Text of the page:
Last but not least, companies need to have a local person on the ground. Having someone with local insights and local context cannot be underestimated.
Understanding German Work Culture
Understanding culture makes or breaks a working relationship when it comes to international expansions strategies. Whether a German company works with a startup from Germany or outside of Germany does not matter as much as the culture-fit between the two companies. Both German and Singapore work cultures are similar in the sense that both value organisation and planning. Germany is highly organised and process oriented, and the environment in Germany is a good fit as Singaporeans function well in a well-organised environment.
Another factor to consider is how the German work culture affects the operations of a business in Germany. “Germany is very much rules-oriented. Whether it is from the perspective of training and qualifications or from the perspective of regulatory compliance, these elements are essential to German companies,” said Timothy. The onus is on Singapore companies starting a business in Germany to ensure that the company complies to both Singapore and Germany’s regulations and get certified by the relevant authorities in both countries. What makes this easier is that both countries adhere to similar rules and regulations, and require similar international certifications.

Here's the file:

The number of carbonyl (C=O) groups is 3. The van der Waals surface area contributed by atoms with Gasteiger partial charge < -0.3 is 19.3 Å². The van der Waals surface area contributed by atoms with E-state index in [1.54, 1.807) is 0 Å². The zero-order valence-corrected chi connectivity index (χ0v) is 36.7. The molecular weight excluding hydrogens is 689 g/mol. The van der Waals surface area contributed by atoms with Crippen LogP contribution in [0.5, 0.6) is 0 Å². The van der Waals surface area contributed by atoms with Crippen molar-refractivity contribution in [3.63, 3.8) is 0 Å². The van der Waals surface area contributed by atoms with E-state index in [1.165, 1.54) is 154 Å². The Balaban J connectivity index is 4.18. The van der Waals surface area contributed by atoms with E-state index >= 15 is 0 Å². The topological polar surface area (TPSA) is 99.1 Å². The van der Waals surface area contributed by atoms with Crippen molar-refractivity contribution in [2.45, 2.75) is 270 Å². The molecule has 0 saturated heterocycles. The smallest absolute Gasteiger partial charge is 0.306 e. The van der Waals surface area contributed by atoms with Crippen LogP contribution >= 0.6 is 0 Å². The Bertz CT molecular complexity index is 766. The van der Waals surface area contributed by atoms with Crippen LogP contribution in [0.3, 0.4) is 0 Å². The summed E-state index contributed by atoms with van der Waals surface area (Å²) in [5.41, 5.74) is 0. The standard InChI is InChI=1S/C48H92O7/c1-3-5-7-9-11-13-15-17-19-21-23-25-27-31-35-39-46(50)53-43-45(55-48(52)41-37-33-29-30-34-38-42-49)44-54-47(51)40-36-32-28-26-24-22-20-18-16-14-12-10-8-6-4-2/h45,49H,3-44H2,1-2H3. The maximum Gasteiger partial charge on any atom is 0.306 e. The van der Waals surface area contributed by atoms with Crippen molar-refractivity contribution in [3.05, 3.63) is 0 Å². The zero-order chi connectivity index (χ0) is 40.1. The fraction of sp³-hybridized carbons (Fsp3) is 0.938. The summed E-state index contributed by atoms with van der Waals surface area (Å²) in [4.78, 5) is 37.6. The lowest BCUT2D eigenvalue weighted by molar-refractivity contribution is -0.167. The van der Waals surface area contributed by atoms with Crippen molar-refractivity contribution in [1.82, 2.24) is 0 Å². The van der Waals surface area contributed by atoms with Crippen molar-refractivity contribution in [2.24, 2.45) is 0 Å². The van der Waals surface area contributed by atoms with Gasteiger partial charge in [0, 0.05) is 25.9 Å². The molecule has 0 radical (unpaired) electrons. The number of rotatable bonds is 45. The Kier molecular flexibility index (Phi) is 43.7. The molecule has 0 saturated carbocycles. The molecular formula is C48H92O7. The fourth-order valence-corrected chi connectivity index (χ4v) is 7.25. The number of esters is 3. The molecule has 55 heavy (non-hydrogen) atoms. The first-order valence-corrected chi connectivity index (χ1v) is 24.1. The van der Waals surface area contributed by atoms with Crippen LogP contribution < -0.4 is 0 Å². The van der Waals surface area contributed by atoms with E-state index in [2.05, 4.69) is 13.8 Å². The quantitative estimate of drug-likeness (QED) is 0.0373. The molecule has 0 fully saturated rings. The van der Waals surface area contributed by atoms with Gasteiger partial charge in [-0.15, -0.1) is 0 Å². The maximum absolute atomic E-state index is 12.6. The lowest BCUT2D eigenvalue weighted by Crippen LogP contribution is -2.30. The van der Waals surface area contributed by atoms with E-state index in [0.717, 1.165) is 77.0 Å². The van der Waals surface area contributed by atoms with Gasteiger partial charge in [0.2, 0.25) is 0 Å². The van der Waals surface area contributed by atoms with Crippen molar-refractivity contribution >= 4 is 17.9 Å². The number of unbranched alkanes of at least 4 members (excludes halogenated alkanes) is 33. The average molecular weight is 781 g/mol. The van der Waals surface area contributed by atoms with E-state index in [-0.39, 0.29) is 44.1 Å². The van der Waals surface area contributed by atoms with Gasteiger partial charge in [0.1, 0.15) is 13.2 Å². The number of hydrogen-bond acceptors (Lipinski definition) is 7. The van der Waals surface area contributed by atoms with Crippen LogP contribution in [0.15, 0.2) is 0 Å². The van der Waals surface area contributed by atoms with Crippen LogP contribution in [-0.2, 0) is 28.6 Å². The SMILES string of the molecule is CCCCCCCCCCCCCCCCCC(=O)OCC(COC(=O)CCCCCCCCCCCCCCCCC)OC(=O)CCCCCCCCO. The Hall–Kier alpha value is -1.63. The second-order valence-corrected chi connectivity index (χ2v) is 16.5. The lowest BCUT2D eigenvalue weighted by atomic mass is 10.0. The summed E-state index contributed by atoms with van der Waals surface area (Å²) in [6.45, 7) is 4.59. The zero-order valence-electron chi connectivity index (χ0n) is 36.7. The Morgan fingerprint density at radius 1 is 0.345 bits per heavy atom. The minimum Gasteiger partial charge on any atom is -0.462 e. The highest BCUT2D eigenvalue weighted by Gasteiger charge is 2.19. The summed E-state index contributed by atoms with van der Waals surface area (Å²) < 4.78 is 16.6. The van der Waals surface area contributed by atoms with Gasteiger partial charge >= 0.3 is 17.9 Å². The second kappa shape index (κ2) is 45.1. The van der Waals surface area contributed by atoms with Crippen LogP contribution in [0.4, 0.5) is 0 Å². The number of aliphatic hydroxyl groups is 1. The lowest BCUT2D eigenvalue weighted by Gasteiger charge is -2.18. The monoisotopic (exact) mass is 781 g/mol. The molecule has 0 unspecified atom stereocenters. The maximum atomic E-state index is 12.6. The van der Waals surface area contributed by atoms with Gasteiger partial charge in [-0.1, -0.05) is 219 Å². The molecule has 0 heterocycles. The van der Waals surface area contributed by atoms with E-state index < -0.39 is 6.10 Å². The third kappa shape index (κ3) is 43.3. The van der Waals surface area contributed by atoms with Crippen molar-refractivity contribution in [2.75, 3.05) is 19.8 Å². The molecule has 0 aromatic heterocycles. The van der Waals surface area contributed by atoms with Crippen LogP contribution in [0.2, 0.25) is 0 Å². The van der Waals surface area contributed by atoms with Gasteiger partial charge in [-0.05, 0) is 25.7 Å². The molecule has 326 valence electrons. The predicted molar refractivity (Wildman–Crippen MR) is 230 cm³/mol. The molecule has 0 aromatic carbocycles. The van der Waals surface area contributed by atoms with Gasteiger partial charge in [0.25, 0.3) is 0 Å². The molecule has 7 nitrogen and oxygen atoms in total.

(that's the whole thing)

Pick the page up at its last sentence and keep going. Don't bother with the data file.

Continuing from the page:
Focus On Consistency
When asked what is the last word of advice for startups and SMEs looking to expand to Germany, Arunjai believes it is to focus on consistency, not speed. “It’s okay to be slow, but it’s not okay to step up, go out and then come back, because that gives the company a very bad reputation. The key to expanding your business to Germany is to have the ability to stay there for the long term,” he said.
How Will Scaler8 Help?
Scaler8 provides companies with a safe space to explore the market potential and maximises the ability of a company to succeed in the German market. It does this by de-risking the market entry for companies with an end-to-end market expansion strategy and programme.
The Scaler8 team will help entrepreneurs assess their respective companies’ product-market fit, and provide access to potential customers and networks, which are integral to the success of the expansion. Sebastian Mueller, who is a mentor with German Entrepreneurship Asia and seasoned entrepreneur, believes the key strengths of Scaler8 include the mentorship, the connections to German corporations and the necessary legal and regulatory support.